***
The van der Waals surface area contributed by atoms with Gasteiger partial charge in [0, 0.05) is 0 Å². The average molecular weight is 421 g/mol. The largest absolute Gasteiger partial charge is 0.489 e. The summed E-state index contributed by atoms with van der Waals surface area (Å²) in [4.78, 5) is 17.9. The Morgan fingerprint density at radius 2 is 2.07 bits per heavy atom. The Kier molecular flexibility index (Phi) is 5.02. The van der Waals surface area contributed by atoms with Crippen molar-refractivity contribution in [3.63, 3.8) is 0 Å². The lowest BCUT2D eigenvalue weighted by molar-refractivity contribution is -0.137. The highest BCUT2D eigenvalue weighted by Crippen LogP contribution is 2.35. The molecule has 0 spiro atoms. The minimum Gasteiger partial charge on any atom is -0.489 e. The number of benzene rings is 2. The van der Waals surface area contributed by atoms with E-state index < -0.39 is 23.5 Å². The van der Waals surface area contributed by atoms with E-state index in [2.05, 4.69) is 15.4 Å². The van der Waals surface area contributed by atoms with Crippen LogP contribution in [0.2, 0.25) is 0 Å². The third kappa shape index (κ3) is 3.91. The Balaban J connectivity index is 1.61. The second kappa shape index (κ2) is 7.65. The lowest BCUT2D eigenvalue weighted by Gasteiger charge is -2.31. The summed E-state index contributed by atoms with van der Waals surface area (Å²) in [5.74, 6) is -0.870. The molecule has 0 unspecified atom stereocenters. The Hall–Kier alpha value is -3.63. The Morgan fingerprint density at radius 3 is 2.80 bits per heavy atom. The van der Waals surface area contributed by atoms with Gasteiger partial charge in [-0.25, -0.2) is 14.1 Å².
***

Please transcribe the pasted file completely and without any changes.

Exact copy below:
The van der Waals surface area contributed by atoms with Gasteiger partial charge in [0, 0.05) is 0 Å². The average molecular weight is 421 g/mol. The largest absolute Gasteiger partial charge is 0.489 e. The summed E-state index contributed by atoms with van der Waals surface area (Å²) in [4.78, 5) is 17.9. The Morgan fingerprint density at radius 2 is 2.07 bits per heavy atom. The Kier molecular flexibility index (Phi) is 5.02. The van der Waals surface area contributed by atoms with Crippen molar-refractivity contribution in [3.63, 3.8) is 0 Å². The lowest BCUT2D eigenvalue weighted by molar-refractivity contribution is -0.137. The highest BCUT2D eigenvalue weighted by Crippen LogP contribution is 2.35. The molecule has 0 spiro atoms. The minimum Gasteiger partial charge on any atom is -0.489 e. The number of benzene rings is 2. The van der Waals surface area contributed by atoms with E-state index < -0.39 is 23.5 Å². The van der Waals surface area contributed by atoms with E-state index in [2.05, 4.69) is 15.4 Å². The van der Waals surface area contributed by atoms with Crippen LogP contribution in [0.2, 0.25) is 0 Å². The third kappa shape index (κ3) is 3.91. The Balaban J connectivity index is 1.61. The second kappa shape index (κ2) is 7.65. The lowest BCUT2D eigenvalue weighted by Gasteiger charge is -2.31. The summed E-state index contributed by atoms with van der Waals surface area (Å²) in [5.74, 6) is -0.870. The molecule has 0 unspecified atom stereocenters. The Hall–Kier alpha value is -3.63. The Morgan fingerprint density at radius 3 is 2.80 bits per heavy atom. The van der Waals surface area contributed by atoms with Gasteiger partial charge in [-0.25, -0.2) is 14.1 Å².